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What is cervical screening (a smear test)?

Cervical screening is a free health test that helps prevent cervical cancer. It checks for cell changes (abnormal cells) on your cervix caused by high-risk human papillomavirus (HPV). It is not a test for cancer.

Read more about HPV >

You might hear cervical screening being called a smear test. This is just a different name for the same test.

Read more about what happens during cervical screening >

Who can have cervical screening?

In the UK, you are automatically invited for cervical screening if you are: 

  • between the ages of 25 to 64
  • registered as female with a GP surgery.

 You are invited: 

  • every 3 years between age 25 and 49
  • every 5 years between age 50 and 64.

You may get your first invite up to 6 months before you turn 25. You can book an appointment as soon as you get the invite. 

It is very rare to develop cervical cancer:

  • under the age of 25
  • over the age of 64, if you have had regular cervical screening.

We have more information if you are under 25 or if you are 65 or over.

If you are worried about any symptoms, you should get them checked by your doctor or nurse, whatever your age. 

Read more about symptoms of cervical cancer >

Cervical screening when you are pregnant

If you are pregnant

It is usually recommended that you do not have cervical screening while you are or could be pregnant. Pregnancy can make the result of your test harder to interpret.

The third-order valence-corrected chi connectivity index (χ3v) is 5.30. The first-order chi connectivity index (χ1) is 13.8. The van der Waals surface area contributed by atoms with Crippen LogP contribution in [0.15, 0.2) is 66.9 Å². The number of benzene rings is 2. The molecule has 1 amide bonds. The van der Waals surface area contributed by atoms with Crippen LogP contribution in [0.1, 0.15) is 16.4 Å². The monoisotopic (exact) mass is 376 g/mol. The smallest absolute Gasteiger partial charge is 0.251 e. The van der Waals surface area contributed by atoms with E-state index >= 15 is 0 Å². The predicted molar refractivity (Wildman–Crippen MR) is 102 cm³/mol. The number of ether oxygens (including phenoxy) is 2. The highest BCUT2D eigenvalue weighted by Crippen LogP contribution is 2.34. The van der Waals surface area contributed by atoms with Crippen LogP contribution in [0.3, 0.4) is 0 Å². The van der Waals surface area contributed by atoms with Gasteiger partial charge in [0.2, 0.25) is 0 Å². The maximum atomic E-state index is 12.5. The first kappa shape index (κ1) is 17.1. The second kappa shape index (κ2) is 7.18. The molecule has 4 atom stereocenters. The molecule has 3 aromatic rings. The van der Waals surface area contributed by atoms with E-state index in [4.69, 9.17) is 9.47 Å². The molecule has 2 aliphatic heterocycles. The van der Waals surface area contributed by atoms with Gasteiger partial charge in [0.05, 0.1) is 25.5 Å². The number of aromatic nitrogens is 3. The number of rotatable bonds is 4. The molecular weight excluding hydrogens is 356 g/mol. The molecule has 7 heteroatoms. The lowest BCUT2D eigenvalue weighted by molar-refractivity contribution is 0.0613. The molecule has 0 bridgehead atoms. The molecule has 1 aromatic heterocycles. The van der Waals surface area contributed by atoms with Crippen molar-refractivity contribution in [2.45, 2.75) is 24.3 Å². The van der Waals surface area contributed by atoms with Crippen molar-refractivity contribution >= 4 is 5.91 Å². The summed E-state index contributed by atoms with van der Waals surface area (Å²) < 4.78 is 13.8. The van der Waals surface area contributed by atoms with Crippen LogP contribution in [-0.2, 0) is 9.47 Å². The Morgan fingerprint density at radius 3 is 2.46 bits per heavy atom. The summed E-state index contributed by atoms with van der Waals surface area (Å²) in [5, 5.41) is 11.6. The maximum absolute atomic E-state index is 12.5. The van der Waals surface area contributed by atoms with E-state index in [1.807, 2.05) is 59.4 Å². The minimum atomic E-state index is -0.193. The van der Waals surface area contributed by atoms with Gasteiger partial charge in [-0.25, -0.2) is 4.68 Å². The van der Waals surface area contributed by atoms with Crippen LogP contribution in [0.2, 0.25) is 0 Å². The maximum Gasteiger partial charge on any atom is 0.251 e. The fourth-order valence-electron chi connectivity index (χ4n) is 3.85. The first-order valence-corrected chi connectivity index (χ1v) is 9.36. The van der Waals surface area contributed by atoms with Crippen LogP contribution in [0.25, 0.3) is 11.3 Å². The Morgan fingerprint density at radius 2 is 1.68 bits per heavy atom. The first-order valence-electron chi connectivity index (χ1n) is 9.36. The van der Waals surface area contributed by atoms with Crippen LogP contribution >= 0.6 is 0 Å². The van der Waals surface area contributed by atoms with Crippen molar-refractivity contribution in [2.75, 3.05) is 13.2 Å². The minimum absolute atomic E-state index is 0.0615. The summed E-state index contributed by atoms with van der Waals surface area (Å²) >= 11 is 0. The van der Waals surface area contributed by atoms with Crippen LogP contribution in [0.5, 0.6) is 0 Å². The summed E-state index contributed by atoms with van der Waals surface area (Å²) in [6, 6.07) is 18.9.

If you are invited for cervical screening while pregnant, tell your doctor or nurse you are pregnant. You should wait until 3 months after your baby is born to have the test.

If you need follow-up after an abnormal cervical screening result or treatment for cell changes (abnormalities), you may need to have the test while pregnant. Your GP or midwife may ask you to have it at your first antenatal appointment. This test will not affect your pregnancy.

Read more about having cervical screening when you are pregnant on the NHS website >

If you are planning a pregnancy

Ask your doctor or nurse if you are up to date with your cervical screening. This means that any tests or treatment can be arranged around the pregnancy.

Cervical screening after total hysterectomy

A total hysterectomy is an operation that removes the womb and cervix. If you have had a total hysterectomy, you will not be invited for cervical screening as it isn’t necessary – there is no cervix to take a sample of cells from. 

Read more about total hysterectomy > 

Cervical screening and HIV

If you have HIV, speak with your doctor or nurse about going for cervical screening every 1 year. HIV can make your immune system very weak, meaning it is not as able to get rid of HPV that causes most cervical cancers. Annual cervical screenings are usually taken outside of the NHS National Screening Programme.


Show references


How we research and write our information >

  1. Sasieni P. et al, Effectiveness of cervical screening with age: population based case-control study of prospectively recorded data, BMJ, 2009.
  2. Public Health England, NHS Cervical Screening Programme: Colposcopy and Programme Management, 3rd edition, 2016.



Cervical screening FAQs >

Read answers to common questions about cervical screening.

Date last updated: 
23 Oct 2018
Date due for review: 
23 Nov 2021

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